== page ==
If you've got it, Pap it!
Get your smear on at an LGBT-welcoming gynecologist’s office
If you've got it, Pap it! is Bradbury-Sullivan LGBT Community Center's campaign to increase cervical cancer screening rates in the Lehigh Valley.
Screening is offered locally at:
According to the American Cancer Society, lesbian and bisexual women get less routine cancer screenings than the majority population. For transgender or non-binary people assigned female at birth but who do not identify as women, there are frequently fears of healthcare discrimination as well as disassociation with gynecologic body parts. What's more, the LGBT community as a whole engages in higher risk-behaviors as a result of social and cultural experiences with discrimination, familial homophobia and/or transphobia, and minority stress. The World Health Organization notes that cervical cancer is the most commonly contracted HIV-related disease and identifies several risk factors for cervical cancer, including HPV. HPV is widely understood to be sexually transmitted through skin-to-skin contact (with or without condom usage). The CDC recommends cervical Pap tests for people with cervixes every 3-5 years depending on age and symptomatic/asymptomatic results.
The need for increased awareness of cervical Pap tests for LGBT people assigned female at birth is clear as 70% of all cases of cervical cancer are caused by HPV. In Pennsylvania, 90% of women have had a cervical Pap test during their lifetime, and 69% have had a cervical Pap test in the last three years. However, among LGBT people assigned female at birth, just 54.5% have had a cervical Pap test in the last three years.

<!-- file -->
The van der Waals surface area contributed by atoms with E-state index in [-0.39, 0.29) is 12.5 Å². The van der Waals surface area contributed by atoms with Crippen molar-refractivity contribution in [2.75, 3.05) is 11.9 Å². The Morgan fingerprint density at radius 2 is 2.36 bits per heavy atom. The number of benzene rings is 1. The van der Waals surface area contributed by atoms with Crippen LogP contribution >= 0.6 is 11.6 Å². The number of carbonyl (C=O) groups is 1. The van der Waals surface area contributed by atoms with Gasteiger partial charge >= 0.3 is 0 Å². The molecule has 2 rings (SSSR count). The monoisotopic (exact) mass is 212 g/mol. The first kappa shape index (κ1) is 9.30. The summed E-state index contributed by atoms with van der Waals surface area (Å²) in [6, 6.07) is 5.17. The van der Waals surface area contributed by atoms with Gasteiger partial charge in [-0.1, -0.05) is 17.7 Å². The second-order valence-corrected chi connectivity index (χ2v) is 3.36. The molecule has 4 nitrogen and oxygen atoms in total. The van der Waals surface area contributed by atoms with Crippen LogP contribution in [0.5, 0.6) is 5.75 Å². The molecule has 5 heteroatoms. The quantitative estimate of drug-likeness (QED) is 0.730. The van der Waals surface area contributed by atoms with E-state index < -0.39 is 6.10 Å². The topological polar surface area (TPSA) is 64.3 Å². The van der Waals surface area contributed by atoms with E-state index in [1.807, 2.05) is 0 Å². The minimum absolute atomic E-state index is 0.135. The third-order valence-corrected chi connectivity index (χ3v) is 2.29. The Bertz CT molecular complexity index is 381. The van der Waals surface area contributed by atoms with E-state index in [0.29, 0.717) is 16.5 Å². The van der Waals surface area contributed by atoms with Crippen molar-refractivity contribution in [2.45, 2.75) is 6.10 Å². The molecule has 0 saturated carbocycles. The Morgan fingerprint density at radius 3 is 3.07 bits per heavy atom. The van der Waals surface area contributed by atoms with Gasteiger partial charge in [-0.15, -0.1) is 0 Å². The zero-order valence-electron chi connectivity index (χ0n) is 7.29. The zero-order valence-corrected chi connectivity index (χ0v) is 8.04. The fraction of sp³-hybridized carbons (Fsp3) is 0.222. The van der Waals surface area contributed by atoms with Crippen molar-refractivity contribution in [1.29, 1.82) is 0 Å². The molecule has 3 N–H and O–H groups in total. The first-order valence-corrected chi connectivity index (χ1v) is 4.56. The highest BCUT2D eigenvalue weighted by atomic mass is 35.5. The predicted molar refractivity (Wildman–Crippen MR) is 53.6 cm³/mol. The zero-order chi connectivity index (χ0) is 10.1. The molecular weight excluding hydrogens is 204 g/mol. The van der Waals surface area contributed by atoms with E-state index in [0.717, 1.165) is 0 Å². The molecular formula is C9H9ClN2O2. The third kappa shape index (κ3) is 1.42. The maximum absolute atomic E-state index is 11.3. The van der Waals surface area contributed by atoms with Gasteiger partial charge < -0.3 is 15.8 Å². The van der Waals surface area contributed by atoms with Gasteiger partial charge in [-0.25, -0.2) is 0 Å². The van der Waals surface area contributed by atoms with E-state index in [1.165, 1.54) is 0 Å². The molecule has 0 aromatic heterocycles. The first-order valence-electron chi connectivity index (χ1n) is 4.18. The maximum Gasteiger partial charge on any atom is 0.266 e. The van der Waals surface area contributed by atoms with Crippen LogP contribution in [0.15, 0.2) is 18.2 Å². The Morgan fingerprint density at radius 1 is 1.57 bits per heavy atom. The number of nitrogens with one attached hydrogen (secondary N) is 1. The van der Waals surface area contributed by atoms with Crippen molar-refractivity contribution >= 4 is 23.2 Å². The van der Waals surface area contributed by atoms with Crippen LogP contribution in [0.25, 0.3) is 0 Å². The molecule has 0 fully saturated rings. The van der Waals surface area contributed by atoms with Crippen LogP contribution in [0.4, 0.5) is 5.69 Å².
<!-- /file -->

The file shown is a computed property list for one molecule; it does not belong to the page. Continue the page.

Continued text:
THE BARRIERS TO CARE
There are numerous barriers in place. One in four LGBT people in the Pennsylvania report having had a negative past experience from a healthcare professional and one in ten fear going to a health care professional as a result. With regard to cervical Pap tests, lesbians have reported being repeatedly asked about why they aren't on birth control, and the 'pinking' of gynecologic cancers is a barrier to care throughout the LGBT community. Additionally, waiting rooms are often not reflective or representational of the LGBT patient population. For transgender men, barriers to cervical Pap tests are compounded with providers that lack cultural humility and medical competency regarding gynecologic care for the transgender patient population. Further, there is a knowledge gap within the LGBT community regarding how HPV cancers are spread and regarding the importance of routine cancer screenings.
If you've got it, Pap it! is an evidenced-based campaign to increase cervical Pap testing among LGBT people assigned female at birth in the Lehigh Valley.
If you've got it, Pap it! was funded through a grant from Women's 5K Classic.
Developed resources reported in this project are supported by the National Network of Libraries of Medicine (NNLM), National Institutes of Health (NIH) under cooperative agreement number UG4LM012342 with the University of Pittsburgh, Health Sciences Library System. The content is solely the responsibility of the authors and does not necessarily represent the official views of the National Institutes of Health.